The recent decision to postpone plans for a pilot cull of badgers this autumn was very difficult but also pragmatic and responsible. A combination of bad weather, limited time before the start of a closed period for culling and a significant increase in the estimated badger populations in the two pilot areas all conspired to put plans on hold for this year.

In spite of this setback, the farming industry and the government’s commitment to a targeted cull of badgers to tackle the spread of bovine tuberculosis is unswerving. TB is a horrendous disease that brings untold misery on farming families across south and west England and Wales.

Last year, the taxpayer paid out in excess of £100m to farmers for the 34,000 cattle that were needlessly slaughtered after contracting the disease. The disease is out of control and spreading, posing an ever greater threat to livestock and dairy farmers across the country.

” Tackling bovine TB matters both for companies and consumers”

How the disease is spread and how it can be controlled are complicated matters, but it is clear that the disease is not only spread between cattle but between wildlife, primarily badgers, and cattle as well.

At the moment, attempts to bear down on the disease are purely focused on cattle: testing for infection, culling infected animals and movement controls. In effect, we are trying to deal with the problem with one hand tied behind our backs.

Culling badgers is bound to be a highly charged, emotive issue given the strong sentimental attachment to the species. The reality is that no one, not even farmers, wants to have to kill badgers. But there is no alternative. The science demonstrates that under the right conditions, culling wildlife can be effective as part of a package of measures to control and then eradicate TB. No other country has got on top of the disease without simultaneously tackling it in wildlife.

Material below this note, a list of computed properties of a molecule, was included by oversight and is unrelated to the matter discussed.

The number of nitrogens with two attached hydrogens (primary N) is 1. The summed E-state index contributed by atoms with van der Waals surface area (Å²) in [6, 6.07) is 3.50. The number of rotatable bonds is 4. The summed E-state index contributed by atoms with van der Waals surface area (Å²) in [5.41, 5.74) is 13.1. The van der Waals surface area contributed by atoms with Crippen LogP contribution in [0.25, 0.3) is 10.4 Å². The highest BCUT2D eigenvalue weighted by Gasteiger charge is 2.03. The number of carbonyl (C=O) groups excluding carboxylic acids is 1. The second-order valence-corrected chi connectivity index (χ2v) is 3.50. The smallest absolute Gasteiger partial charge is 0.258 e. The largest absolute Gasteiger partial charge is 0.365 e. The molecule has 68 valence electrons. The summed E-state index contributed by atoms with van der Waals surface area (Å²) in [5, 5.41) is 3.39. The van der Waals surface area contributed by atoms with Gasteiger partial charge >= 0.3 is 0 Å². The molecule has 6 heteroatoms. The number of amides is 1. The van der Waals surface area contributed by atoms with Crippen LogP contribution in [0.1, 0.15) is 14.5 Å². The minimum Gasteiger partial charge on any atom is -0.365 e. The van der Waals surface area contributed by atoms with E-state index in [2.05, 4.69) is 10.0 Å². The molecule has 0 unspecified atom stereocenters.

Some argue that vaccination presents an alternative strategy. They are wrong. It has a role to play in a long-term control and eradication policy, but you cannot vaccinate infected animals. There is no licensed vaccine for cattle and no orally available vaccine for badgers. Widespread vaccination of badgers is simply a non-starter.

The grocery industry’s commitment to supporting the delivery of government policy is vital. Farmers need to have the confidence that their customers recognise the necessity of eradicating TB and are prepared to stand behind them as they take the difficult yet necessary steps to root out the disease.

Supermarkets are right to stand up to the antics of campaign groups and to challenge intimidation in all its forms. We applaud those companies that have gone out of their way in supporting government policy.

But it is also in the supply chain’s interest that we tackle TB to ensure the long-term sustainability and viability of livestock and dairy farming in large parts of the country. Tackling the disease matters both for the companies that depend on the food produced by these farms and for consumers who demand high-quality, home-produced fresh meat and dairy products.

Tom Hind is director of corporate affairs at the NFU